In this series of features we invite 'Nindies' to share thoughts on their experiences in 2016. In this entry Jools Watsham outlines a year in which Renegade Kid closed and he went in a new direction with Atooi.
Wow, 2016 has been a very busy year – full of many ups and many downs. Let's dig into this year's journey!
On the heels of releasing Dementium Remastered in North America for 3DS in December 2015, we immediately moved onto preparing the game for February 2016's European release. Never being ones allowed to focus on just one project at a time, we also signed a contract with our good friends at Nighthawk in January 2016 to develop a console adaptation of ATV Wild Ride for PS4 and Xbox One, utilizing the Unity engine. The game is called ATV Renegades, and taking on this project afforded us some much-needed short-term cash to pay the bills.
Sales of Dementium Remastered ended up being only OK. Not great. Not terrible. Well, maybe a little terrible. We had hoped to sell a lot more units, but I think the fact that it was largely considered a port of an old game didn't capture people's attention like a new game would have. It is a game that I am very proud of, though. We poured a lot of work into the game to enhance the experience for new and returning players and took advantage of the increased power the 3DS offers over the DS to good effect.
While we were finishing Dementium Remastered and gearing up for ATV Renegades we were also finishing up Mutant Mudds Super Challenge. We had experienced a lot of issues with press coverage and overall exposure in the past with staggered release dates of our games on multiple platforms and in different territories, and we believed this contributed to low sales numbers. We wanted to do it differently with Super Challenge.
On a side note: we partnered up with Nighthawk in mid-2015 to (finally) finish development of our delayed and much beloved Treasurenauts. However, development of Mutant Mudds Super Challenge had taken longer than expected and unfortunately pushed Treasurenauts to the side temporarily (yet again).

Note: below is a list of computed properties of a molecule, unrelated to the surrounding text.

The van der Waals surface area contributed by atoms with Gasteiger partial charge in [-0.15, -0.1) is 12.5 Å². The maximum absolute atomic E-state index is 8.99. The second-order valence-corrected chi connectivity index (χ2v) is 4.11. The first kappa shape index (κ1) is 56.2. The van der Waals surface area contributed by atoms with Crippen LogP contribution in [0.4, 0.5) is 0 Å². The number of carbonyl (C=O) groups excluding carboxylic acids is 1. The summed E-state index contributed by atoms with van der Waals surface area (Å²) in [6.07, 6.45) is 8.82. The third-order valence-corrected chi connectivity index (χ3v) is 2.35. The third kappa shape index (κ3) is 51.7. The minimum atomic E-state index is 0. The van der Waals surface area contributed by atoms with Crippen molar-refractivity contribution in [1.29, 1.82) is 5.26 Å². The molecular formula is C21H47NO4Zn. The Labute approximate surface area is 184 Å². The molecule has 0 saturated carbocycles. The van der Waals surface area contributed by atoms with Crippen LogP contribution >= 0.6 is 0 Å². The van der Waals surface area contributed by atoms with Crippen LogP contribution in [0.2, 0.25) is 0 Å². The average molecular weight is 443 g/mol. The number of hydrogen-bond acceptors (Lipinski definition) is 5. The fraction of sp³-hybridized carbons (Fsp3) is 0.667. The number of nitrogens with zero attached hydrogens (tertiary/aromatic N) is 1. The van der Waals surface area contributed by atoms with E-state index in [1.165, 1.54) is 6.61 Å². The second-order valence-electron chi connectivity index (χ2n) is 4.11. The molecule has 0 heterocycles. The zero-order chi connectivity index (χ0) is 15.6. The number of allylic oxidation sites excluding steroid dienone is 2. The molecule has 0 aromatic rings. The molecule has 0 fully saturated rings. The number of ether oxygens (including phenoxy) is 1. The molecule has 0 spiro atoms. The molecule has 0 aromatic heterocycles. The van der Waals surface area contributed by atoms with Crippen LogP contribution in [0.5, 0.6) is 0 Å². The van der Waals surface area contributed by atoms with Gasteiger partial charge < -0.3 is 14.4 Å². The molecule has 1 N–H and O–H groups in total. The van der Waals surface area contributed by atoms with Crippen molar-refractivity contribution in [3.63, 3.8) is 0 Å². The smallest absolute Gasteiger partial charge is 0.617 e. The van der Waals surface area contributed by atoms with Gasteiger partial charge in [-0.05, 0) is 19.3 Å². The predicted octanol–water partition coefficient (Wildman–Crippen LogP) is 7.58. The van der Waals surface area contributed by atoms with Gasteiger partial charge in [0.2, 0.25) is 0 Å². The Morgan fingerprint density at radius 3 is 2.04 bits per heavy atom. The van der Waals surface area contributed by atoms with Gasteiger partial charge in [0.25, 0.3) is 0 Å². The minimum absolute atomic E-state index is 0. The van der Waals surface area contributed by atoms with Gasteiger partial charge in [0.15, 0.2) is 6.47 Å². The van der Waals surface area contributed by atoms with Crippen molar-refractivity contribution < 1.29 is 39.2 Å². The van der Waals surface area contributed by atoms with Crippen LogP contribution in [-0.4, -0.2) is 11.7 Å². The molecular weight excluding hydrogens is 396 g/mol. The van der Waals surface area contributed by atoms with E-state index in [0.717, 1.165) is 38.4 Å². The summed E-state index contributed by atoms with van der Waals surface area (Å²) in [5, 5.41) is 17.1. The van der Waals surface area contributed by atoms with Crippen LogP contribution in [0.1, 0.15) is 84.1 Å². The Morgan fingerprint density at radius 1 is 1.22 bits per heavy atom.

We managed to pull off a simultaneous March 2016 release of Mutant Mudds Super Challenge on 3DS and Wii U in North America and Europe, which was a very tricky thing to accomplish. Matthew pulled off an impressive feat with this and deserves much credit for making it possible. The overall exposure the game received due to the simultaneous release was great, and the game scored very well with reviewers. But, we made new mistakes that ultimately contributed to the games' less-than-stellar sales.
Many people were unsure exactly what the game was. Was it an expansion of the first game, like a mission pack? Was it a sequel? It wasn't clear. In addition to this confusion, we doubled down on the "super challenging" motif, which may have pushed many potential customers away. Maybe folks didn't really want a super challenge after all.
As with all of the games I worked on at Renegade Kid, I am very proud of the craftsmanship and effort we put into Mutant Mudds Super Challenge. We always put the game first and kept our focus on what was best for the experience. As such, I thought Mutant Mudds Super Challenge was an improvement over the original Mutant Mudds in almost every way – except it boasted an extremely high level of difficulty and perhaps not enough new features.
Hindsight is a beautiful thing. With sales of Mutant Mudds Super Challenge being disappointingly low on all platforms in all territories, I believe a normal level of difficulty would have been received more favourably by the majority of players that had interest in the Mutant Mudds universe. Our efforts would have been better placed in implementing new ideas to foster the concept of a sequel instead of a "Lost Levels" approach. The combination of an unclear message and increased level of difficultly ultimately presented an unappealing title, despite the game having received many glowing reviews.